3. Then the learned author quotes certain passages from Jimutabahan, the author of the Dayabhaga. The learned author points out:
Raghunandan, Srikrishna and Jagannathe agree with the author of Dayabhaga in laying down the same order of succession for these six heirs ; and they refer to the same doctrine of spiritual benefit as the basis of their conclusion. On failure of these six heirs, the succession devolves on the father-in-law, the husband's elder brother, and the rest, according to their nearness of Sapinda kinship.
4. It has been sought to be contended on behalf of the appellant by Mr. Roy, that as the objector No. 1, Satish, is a blood relation of the testatrix it should be held that he is entitled to succeed before the Crown gets the property. It is impossible to accept this contention, for the Crown's right to come in accrues as soon as it is shown that there is no one in existence who comes in the line of heirs under the particular school of Hindu law by which the rights of the parties are governed. Indeed it would be dangerous to accept the contention raised on behalf of the appellant and would interfere with the right of the crown on failure of heirs which has already been crystallised in the decision of the highest authority: Collector of Masulipatam v. Cavaley (1859) 8 M I A 500, Sonet v. Himat (1875) 1 Cal 391. It appears clear, however, on these texts that Satish is not even in the line of the sapindas of the father of the testatrix. He offers no oblation to the father of Thakamani who is the same person as the father of Satish's father's mother Bhabatarini. It has been held in this Court that daughter's grandson is not an heir. It seems to us far less would the father's daughter's grandson be an heir under the Hindu law. We are therefore clearly of opinion that Satish is not an heir to the Stridhan property of Thakamani and has no right to contest the application. With regard to Aghore no question of heirship can possibly arise and in these circumstances he also has no right to contest the application. In this view it would have been sufficient to dismiss this appeal on this ground.
5. But as the learned District Judge has allowed these two persons to contest the application and has taken evidence in their presence we have to accede to the request of the appellant to look into the merits of the case, namely, as to whether the will was a duly executed will of the testatrix and whether letters of administration should be granted in respect thereto. The will, as has already been stated, is the very natural will under the circumstances. The execution of the will has been sought to be proved by a number of witnesses who all attested the will as also by parsons to whom the testatrix acknowledged the execution of the will. (After discussing the evidence his Lordship held that the will was duly executed and the judgment concluded.) Having regard to all these considerations we are of opinion that this appeal must fail and must be dismissed with costs. We assess the hearing fee at five gold mohurs.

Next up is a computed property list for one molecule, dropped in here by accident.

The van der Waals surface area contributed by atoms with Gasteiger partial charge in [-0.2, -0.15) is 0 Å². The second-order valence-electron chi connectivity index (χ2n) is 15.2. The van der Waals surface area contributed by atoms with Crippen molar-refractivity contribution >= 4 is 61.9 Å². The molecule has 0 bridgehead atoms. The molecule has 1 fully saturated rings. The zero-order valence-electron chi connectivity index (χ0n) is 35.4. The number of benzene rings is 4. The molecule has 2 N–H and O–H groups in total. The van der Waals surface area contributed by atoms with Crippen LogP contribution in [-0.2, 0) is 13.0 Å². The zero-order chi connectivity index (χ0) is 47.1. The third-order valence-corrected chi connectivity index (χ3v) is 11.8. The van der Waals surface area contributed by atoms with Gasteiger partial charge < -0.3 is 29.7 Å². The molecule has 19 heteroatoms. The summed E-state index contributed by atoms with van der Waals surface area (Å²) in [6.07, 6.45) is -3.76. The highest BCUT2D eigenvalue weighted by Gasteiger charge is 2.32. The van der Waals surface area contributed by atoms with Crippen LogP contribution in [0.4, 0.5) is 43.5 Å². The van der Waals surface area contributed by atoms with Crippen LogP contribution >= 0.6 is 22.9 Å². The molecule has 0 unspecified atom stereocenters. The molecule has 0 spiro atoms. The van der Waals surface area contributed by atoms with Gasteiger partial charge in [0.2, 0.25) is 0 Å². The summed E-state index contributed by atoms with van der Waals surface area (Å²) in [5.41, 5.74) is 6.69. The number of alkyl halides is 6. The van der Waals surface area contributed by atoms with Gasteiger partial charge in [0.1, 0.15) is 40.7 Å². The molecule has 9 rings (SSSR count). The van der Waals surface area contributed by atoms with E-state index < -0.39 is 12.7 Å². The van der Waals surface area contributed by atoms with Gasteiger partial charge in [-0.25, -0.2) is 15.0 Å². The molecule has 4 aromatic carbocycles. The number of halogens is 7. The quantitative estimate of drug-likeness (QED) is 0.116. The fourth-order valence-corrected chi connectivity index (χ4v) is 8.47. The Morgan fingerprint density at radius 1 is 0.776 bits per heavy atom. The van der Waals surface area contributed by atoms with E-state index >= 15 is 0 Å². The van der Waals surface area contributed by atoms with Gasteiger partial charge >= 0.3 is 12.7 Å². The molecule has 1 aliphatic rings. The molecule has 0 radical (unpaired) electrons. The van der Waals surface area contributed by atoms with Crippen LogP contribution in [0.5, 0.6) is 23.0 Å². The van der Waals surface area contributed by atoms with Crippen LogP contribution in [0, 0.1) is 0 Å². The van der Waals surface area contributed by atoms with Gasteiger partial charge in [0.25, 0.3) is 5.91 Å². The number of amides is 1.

6. I agree. Mr. Roy laid great stress on the statements made in the deed of gift and the absence of any reference therein to the will and contended that the proper inference to draw would be that the will must have been created after the execution of the deed of gift. Whether the deed of gift is a valid document or not is a question which is not relevant to the present appeal. But if we assume in favour of the appellant Ho. 2 that the deed is a valid one I can see nothing inconsistent between it and the will. The case of the proponent is that the testatrix executed the will in his favour out of her affection for him. The case of the appellant No. 2 is that the testatrix conveyed one of her properties to him out of affection. It is therefore quite clear that there is a residue remaining to be dealt with, a residue which she did not wish to make over to the appellant. It is therefore quite clear that the question whether she had greater affection for the proponent or for the appellant No. 2 is a matter which throws no light at all on the genuineness of the will. Accepting the case of the appellants the question would be whether she would prefer the residue of her properties to go to the proponent rather than to appellant No. 2. Of this there can be no question on the evidence which was adduced at the trial. In fact appellant No. 2 is not an heir at all and the real question was whether the testatrix bequeathed her properties to the proponent rather than that they should escheat to the Crown. In these circumstances there was clearly nothing suspicious about the will and there is no reason why the deed of gift should have contained any reference to it. The case really depends on the credibility of the witnesses and I entirely agree with my learned brother that there is nothing in the case which would justify us in differing from the learned District Judge.